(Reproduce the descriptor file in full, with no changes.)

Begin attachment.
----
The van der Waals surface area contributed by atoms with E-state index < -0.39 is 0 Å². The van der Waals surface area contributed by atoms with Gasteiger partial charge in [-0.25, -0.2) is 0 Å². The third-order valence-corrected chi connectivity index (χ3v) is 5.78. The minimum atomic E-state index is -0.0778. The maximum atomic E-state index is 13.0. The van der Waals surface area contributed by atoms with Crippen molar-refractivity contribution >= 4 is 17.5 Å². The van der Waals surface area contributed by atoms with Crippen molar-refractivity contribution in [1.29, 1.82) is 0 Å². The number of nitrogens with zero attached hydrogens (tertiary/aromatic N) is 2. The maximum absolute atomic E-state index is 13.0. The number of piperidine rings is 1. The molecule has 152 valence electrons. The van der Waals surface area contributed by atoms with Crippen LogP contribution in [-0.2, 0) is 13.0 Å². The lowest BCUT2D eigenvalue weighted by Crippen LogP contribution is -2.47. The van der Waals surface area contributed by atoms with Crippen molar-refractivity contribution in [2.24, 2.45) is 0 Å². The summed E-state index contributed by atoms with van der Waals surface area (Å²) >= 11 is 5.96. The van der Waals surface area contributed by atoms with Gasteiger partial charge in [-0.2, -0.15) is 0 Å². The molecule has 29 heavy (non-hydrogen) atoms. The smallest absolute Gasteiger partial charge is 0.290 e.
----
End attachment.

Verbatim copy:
The van der Waals surface area contributed by atoms with E-state index < -0.39 is 0 Å². The van der Waals surface area contributed by atoms with Gasteiger partial charge in [-0.25, -0.2) is 0 Å². The third-order valence-corrected chi connectivity index (χ3v) is 5.78. The minimum atomic E-state index is -0.0778. The maximum atomic E-state index is 13.0. The van der Waals surface area contributed by atoms with Crippen molar-refractivity contribution >= 4 is 17.5 Å². The van der Waals surface area contributed by atoms with Crippen molar-refractivity contribution in [1.29, 1.82) is 0 Å². The number of nitrogens with zero attached hydrogens (tertiary/aromatic N) is 2. The maximum absolute atomic E-state index is 13.0. The number of piperidine rings is 1. The molecule has 152 valence electrons. The van der Waals surface area contributed by atoms with Crippen LogP contribution in [-0.2, 0) is 13.0 Å². The lowest BCUT2D eigenvalue weighted by Crippen LogP contribution is -2.47. The van der Waals surface area contributed by atoms with Crippen molar-refractivity contribution in [2.24, 2.45) is 0 Å². The summed E-state index contributed by atoms with van der Waals surface area (Å²) >= 11 is 5.96. The van der Waals surface area contributed by atoms with Gasteiger partial charge in [-0.2, -0.15) is 0 Å². The molecule has 29 heavy (non-hydrogen) atoms. The smallest absolute Gasteiger partial charge is 0.290 e.